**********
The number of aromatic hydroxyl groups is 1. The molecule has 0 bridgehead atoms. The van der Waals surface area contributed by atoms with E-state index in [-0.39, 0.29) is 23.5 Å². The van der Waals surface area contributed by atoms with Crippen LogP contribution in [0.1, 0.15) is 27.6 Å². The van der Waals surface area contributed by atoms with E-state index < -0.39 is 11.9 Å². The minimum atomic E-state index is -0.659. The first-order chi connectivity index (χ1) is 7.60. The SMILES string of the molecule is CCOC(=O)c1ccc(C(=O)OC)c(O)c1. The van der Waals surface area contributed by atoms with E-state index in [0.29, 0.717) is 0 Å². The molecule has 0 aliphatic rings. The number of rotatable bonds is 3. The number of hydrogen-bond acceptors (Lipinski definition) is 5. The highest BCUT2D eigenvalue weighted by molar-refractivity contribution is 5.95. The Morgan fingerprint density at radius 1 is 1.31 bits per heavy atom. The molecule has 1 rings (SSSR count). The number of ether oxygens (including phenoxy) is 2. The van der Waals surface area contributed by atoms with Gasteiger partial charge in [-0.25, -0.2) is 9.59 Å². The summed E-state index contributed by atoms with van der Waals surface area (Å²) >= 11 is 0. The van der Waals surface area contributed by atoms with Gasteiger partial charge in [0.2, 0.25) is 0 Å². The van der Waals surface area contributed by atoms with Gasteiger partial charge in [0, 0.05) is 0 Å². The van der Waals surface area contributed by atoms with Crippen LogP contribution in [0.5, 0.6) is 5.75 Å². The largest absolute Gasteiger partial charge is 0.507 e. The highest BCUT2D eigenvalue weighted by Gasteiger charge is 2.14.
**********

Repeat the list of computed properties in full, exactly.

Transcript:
The number of aromatic hydroxyl groups is 1. The molecule has 0 bridgehead atoms. The van der Waals surface area contributed by atoms with E-state index in [-0.39, 0.29) is 23.5 Å². The van der Waals surface area contributed by atoms with Crippen LogP contribution in [0.1, 0.15) is 27.6 Å². The van der Waals surface area contributed by atoms with E-state index < -0.39 is 11.9 Å². The minimum atomic E-state index is -0.659. The first-order chi connectivity index (χ1) is 7.60. The SMILES string of the molecule is CCOC(=O)c1ccc(C(=O)OC)c(O)c1. The van der Waals surface area contributed by atoms with E-state index in [0.29, 0.717) is 0 Å². The molecule has 0 aliphatic rings. The number of rotatable bonds is 3. The number of hydrogen-bond acceptors (Lipinski definition) is 5. The highest BCUT2D eigenvalue weighted by molar-refractivity contribution is 5.95. The Morgan fingerprint density at radius 1 is 1.31 bits per heavy atom. The molecule has 1 rings (SSSR count). The number of ether oxygens (including phenoxy) is 2. The van der Waals surface area contributed by atoms with Gasteiger partial charge in [-0.25, -0.2) is 9.59 Å². The summed E-state index contributed by atoms with van der Waals surface area (Å²) >= 11 is 0. The van der Waals surface area contributed by atoms with Gasteiger partial charge in [0.2, 0.25) is 0 Å². The van der Waals surface area contributed by atoms with Gasteiger partial charge in [0, 0.05) is 0 Å². The van der Waals surface area contributed by atoms with Crippen LogP contribution in [0.5, 0.6) is 5.75 Å². The largest absolute Gasteiger partial charge is 0.507 e. The highest BCUT2D eigenvalue weighted by Gasteiger charge is 2.14.